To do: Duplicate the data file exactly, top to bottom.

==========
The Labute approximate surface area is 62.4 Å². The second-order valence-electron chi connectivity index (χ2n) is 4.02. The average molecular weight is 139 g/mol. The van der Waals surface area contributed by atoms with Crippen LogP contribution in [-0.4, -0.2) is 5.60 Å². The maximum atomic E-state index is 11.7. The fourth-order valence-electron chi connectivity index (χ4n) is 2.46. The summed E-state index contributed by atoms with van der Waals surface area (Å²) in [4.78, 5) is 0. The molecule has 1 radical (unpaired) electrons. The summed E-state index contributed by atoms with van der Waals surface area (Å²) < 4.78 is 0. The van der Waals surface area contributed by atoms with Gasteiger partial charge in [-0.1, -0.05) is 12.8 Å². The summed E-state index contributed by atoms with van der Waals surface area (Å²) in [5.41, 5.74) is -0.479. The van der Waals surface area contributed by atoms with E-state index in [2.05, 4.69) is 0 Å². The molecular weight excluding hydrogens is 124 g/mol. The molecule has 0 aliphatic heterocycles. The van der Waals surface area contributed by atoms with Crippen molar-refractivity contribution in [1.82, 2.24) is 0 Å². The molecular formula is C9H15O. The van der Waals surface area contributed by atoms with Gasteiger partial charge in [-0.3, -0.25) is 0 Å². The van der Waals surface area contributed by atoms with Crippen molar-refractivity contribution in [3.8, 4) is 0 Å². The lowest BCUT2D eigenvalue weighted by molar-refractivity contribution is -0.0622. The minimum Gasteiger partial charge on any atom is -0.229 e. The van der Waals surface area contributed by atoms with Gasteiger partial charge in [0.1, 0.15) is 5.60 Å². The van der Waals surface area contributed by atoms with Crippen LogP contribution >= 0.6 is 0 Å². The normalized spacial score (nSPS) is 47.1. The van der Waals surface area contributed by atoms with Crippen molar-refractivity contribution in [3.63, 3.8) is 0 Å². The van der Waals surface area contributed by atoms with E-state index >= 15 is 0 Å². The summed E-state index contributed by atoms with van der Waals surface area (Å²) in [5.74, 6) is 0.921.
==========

The Labute approximate surface area is 62.4 Å². The second-order valence-electron chi connectivity index (χ2n) is 4.02. The average molecular weight is 139 g/mol. The van der Waals surface area contributed by atoms with Crippen LogP contribution in [-0.4, -0.2) is 5.60 Å². The maximum atomic E-state index is 11.7. The fourth-order valence-electron chi connectivity index (χ4n) is 2.46. The summed E-state index contributed by atoms with van der Waals surface area (Å²) in [4.78, 5) is 0. The molecule has 1 radical (unpaired) electrons. The summed E-state index contributed by atoms with van der Waals surface area (Å²) < 4.78 is 0. The van der Waals surface area contributed by atoms with Gasteiger partial charge in [-0.1, -0.05) is 12.8 Å². The summed E-state index contributed by atoms with van der Waals surface area (Å²) in [5.41, 5.74) is -0.479. The van der Waals surface area contributed by atoms with E-state index in [2.05, 4.69) is 0 Å². The molecular weight excluding hydrogens is 124 g/mol. The molecule has 0 aliphatic heterocycles. The van der Waals surface area contributed by atoms with Crippen molar-refractivity contribution in [1.82, 2.24) is 0 Å². The molecular formula is C9H15O. The van der Waals surface area contributed by atoms with Gasteiger partial charge in [-0.3, -0.25) is 0 Å². The van der Waals surface area contributed by atoms with Crippen molar-refractivity contribution in [3.8, 4) is 0 Å². The lowest BCUT2D eigenvalue weighted by molar-refractivity contribution is -0.0622. The minimum Gasteiger partial charge on any atom is -0.229 e. The van der Waals surface area contributed by atoms with Gasteiger partial charge in [0.1, 0.15) is 5.60 Å². The van der Waals surface area contributed by atoms with Crippen LogP contribution >= 0.6 is 0 Å². The normalized spacial score (nSPS) is 47.1. The van der Waals surface area contributed by atoms with Crippen molar-refractivity contribution in [3.63, 3.8) is 0 Å². The van der Waals surface area contributed by atoms with E-state index >= 15 is 0 Å². The summed E-state index contributed by atoms with van der Waals surface area (Å²) in [5.74, 6) is 0.921.